Saturday 6 March 2010

Very spacial

Claire and I were lucky enough to see the Jerry Dammers Spacial AKA Orchestra last night in Brighton at the start of their UK tour. The Sun Ra inspired (or Sun Ra tribute band as Dammers has called it), merged jazz, funk, reggae, ska and hip hop in a huge cosmic blender that led to a standing ovation at the end of a blistering two and a half hour set. Only 3 of Dammers own songs were covered, International Jetset (renamed Interspacial Jetset), Ghost Town and Man At C&A. All three took on a new power with an 18 piece orchestra behind them and it was great to see Rico Rodriquez on stage again as he joined them for the last two of these. The oldest person on stage Dammers announced, had to be helped to his feet for the trombone solos that sent shivers down my back - this Jamaican legend can still play. The orchestra consisted of a brass section, double bass and electric bass, guitar, vibraphone, flute, percussion, drums and a second keyboardist to compliment Dammers own distinctive style. Smatterings of vocals were provided by French chanteuse Francine Luce and poet Anthony Joseph. The carefully selected reggae covers that were reworked into jazz/dub frenzies and the Alice Coltrane and Sun Ra numbers that Dammers had rearranged created a heady mix and it really was one of those special performances. The stage was adorned throughout by mannequins dressed in space garb and Egyptian head wear, as were most of the band resplendent in masks and capes. A mock space craft hung precariously above the keyboard player and the backdrop VJing mixed abstract imagery and planetary visuals with footage of people dancing. The whole theatricality of the evening was planned down to a tee and even Adam West made an appearance on the screen above the stage during a jazz reworking of the Batman theme. At the end of the set the band, minus Dammers, exited the stage through the audience, still playing, and proceeded into the bar where they played for a further 20 minutes free styling acoustically as the audience joined them and danced around to the bemusement of The Dome staff. There wasn't a single person leaving the venue without a huge grin on their face.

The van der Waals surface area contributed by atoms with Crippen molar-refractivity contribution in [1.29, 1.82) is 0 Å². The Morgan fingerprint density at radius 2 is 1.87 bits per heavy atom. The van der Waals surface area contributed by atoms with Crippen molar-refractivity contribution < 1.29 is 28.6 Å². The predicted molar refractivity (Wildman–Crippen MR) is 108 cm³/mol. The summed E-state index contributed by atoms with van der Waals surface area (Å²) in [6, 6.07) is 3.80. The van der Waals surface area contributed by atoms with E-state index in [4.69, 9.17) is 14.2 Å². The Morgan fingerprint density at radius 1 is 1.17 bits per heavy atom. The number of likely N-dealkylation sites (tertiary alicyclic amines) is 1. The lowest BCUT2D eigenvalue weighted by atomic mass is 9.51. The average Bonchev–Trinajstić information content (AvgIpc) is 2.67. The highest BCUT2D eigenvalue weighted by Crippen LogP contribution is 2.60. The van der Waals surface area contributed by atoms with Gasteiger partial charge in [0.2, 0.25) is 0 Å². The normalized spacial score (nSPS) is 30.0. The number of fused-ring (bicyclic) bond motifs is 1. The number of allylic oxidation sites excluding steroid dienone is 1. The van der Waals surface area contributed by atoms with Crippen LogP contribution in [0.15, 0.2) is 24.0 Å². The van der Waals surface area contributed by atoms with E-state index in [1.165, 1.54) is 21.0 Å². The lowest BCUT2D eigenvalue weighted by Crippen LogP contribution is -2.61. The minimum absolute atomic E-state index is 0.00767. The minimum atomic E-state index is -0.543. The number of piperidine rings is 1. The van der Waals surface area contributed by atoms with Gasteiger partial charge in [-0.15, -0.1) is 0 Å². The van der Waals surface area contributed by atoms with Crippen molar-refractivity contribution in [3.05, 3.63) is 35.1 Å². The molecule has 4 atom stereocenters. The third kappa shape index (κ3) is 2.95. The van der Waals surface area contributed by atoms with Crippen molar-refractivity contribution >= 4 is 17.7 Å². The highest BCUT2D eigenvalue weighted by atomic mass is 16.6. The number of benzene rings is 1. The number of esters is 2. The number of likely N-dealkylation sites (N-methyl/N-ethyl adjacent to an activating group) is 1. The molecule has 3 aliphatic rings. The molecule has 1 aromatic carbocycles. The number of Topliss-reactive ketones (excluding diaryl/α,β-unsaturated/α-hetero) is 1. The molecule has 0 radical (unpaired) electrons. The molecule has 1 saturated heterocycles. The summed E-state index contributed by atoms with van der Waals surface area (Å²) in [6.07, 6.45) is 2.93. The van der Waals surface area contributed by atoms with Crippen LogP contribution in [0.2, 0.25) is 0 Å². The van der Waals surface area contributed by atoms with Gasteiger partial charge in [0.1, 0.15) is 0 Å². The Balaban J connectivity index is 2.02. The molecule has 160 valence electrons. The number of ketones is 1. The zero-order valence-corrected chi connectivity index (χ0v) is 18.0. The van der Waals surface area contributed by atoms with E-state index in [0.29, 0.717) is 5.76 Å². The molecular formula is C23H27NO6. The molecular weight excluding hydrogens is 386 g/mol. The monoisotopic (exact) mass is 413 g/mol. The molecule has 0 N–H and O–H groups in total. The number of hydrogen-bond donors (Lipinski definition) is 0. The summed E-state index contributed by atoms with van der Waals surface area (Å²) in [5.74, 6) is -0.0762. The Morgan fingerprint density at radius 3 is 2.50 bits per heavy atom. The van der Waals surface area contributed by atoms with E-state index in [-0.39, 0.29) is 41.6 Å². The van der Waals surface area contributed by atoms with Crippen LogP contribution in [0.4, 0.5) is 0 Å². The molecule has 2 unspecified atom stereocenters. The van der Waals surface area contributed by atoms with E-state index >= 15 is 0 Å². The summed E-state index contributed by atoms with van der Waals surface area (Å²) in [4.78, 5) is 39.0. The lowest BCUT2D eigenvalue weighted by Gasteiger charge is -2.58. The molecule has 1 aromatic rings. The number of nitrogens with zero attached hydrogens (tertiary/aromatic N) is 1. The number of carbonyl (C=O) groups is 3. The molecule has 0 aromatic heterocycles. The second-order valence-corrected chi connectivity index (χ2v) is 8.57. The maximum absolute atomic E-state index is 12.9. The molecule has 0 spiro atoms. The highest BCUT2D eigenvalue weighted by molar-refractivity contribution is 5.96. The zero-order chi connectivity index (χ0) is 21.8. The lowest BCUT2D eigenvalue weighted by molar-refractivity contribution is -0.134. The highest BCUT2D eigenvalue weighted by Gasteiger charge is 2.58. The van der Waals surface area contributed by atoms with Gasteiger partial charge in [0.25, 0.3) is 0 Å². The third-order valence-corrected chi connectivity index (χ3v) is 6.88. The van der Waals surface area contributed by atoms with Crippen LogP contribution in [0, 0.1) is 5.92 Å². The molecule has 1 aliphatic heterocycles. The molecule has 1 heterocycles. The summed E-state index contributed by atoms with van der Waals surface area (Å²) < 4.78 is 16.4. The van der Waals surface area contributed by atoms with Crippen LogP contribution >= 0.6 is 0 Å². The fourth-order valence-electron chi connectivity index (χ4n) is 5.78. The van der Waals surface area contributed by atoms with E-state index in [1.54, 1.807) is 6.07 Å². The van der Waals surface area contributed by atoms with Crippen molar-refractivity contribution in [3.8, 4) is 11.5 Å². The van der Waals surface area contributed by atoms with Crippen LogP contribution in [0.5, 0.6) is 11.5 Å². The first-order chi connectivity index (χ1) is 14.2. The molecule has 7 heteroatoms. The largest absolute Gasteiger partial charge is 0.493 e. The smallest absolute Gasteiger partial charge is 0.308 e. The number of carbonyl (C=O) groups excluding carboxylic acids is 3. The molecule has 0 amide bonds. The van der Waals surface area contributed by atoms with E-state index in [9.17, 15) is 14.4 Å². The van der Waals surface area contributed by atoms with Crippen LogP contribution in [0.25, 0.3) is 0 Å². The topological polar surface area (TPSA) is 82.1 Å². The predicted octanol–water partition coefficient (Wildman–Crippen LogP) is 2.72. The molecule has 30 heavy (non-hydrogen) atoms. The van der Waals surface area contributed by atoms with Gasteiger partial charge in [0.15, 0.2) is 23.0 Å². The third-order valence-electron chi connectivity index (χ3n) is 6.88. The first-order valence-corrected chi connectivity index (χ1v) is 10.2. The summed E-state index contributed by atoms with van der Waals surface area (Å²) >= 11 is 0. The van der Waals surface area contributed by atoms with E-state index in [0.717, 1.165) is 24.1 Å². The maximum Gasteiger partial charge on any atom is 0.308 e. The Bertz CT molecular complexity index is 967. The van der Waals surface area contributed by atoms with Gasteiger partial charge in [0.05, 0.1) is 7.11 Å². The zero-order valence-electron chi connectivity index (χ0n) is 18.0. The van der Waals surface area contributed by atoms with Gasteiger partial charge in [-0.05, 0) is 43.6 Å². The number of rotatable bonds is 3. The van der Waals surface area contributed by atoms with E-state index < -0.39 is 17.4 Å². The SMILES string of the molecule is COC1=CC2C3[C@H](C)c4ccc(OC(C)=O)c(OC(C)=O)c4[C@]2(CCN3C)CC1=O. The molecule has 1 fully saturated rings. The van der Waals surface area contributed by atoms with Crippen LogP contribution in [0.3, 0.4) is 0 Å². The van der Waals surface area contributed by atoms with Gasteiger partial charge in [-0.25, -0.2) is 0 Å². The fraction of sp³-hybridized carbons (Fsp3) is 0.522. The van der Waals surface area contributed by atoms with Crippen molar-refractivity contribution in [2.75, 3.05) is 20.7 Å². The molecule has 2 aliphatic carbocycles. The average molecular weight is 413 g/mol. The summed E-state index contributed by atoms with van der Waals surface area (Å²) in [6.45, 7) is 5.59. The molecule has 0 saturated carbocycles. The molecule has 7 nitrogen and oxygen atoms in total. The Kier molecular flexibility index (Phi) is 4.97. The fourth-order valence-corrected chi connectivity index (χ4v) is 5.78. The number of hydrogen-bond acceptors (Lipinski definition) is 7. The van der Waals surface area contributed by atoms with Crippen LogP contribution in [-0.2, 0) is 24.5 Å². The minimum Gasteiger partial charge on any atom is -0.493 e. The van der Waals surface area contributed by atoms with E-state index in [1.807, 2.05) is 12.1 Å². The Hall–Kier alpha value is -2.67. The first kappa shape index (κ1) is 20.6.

Throughout Dammers was entertaining as compare, conductor and keyboard madman, turning from a touching story about his fathers death to Sun Ra nonsensical cosmic ramblings. These only added to the feeling of warmth and integrity of a man inspired and at his peak of ingenuity. Make no mistake, The Specials were a band of major importance for so many different reasons, and although I'm never personally comfortable with the idea of cash fueled nostalgia trips, their gigs last year did look pretty good from the times I've caught them on TV. However, we must thank Ra that Dammers opted out of this in protest at the commercial meanderings that were attached and the unwillingness of others in the band to update their old material or write new songs. For if Dammers had gone along with the reformation he may not have seen his Spacial AKA vision through and that would have been a great loss. If they are playing at a venue near you and you can get a ticket, it'll be the best £20 you'll spend all year, I guarantee.

For reviews of last years Barbican gigs and video clips go to:

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